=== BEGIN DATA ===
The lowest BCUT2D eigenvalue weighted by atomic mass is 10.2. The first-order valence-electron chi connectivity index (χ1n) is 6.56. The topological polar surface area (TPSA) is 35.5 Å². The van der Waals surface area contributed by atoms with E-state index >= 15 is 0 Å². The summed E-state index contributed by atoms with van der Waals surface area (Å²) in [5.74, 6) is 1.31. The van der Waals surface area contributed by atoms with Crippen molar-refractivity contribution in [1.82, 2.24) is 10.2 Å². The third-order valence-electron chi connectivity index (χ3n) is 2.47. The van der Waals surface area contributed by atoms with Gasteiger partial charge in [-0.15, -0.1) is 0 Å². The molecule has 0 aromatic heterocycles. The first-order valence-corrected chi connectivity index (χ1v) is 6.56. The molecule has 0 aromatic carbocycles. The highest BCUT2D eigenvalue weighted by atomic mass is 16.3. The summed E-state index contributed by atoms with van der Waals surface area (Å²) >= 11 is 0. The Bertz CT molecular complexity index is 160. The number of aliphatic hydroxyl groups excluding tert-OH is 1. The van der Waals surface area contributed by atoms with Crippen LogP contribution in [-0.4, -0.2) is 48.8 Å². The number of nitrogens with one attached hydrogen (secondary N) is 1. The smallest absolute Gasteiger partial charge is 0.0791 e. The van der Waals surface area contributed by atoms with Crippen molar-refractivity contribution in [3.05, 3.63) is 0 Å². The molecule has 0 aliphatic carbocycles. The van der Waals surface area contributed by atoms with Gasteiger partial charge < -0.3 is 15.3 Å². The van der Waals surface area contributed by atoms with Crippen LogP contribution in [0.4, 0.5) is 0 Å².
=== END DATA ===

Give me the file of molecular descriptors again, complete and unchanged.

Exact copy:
The lowest BCUT2D eigenvalue weighted by atomic mass is 10.2. The first-order valence-electron chi connectivity index (χ1n) is 6.56. The topological polar surface area (TPSA) is 35.5 Å². The van der Waals surface area contributed by atoms with E-state index >= 15 is 0 Å². The summed E-state index contributed by atoms with van der Waals surface area (Å²) in [5.74, 6) is 1.31. The van der Waals surface area contributed by atoms with Crippen molar-refractivity contribution in [1.82, 2.24) is 10.2 Å². The third-order valence-electron chi connectivity index (χ3n) is 2.47. The van der Waals surface area contributed by atoms with Gasteiger partial charge in [-0.15, -0.1) is 0 Å². The molecule has 0 aromatic heterocycles. The first-order valence-corrected chi connectivity index (χ1v) is 6.56. The molecule has 0 aromatic carbocycles. The highest BCUT2D eigenvalue weighted by atomic mass is 16.3. The summed E-state index contributed by atoms with van der Waals surface area (Å²) >= 11 is 0. The Bertz CT molecular complexity index is 160. The number of aliphatic hydroxyl groups excluding tert-OH is 1. The van der Waals surface area contributed by atoms with Crippen LogP contribution in [-0.4, -0.2) is 48.8 Å². The number of nitrogens with one attached hydrogen (secondary N) is 1. The smallest absolute Gasteiger partial charge is 0.0791 e. The van der Waals surface area contributed by atoms with Crippen molar-refractivity contribution in [3.05, 3.63) is 0 Å². The molecule has 0 aliphatic carbocycles. The van der Waals surface area contributed by atoms with Gasteiger partial charge < -0.3 is 15.3 Å². The van der Waals surface area contributed by atoms with Crippen LogP contribution in [0.4, 0.5) is 0 Å².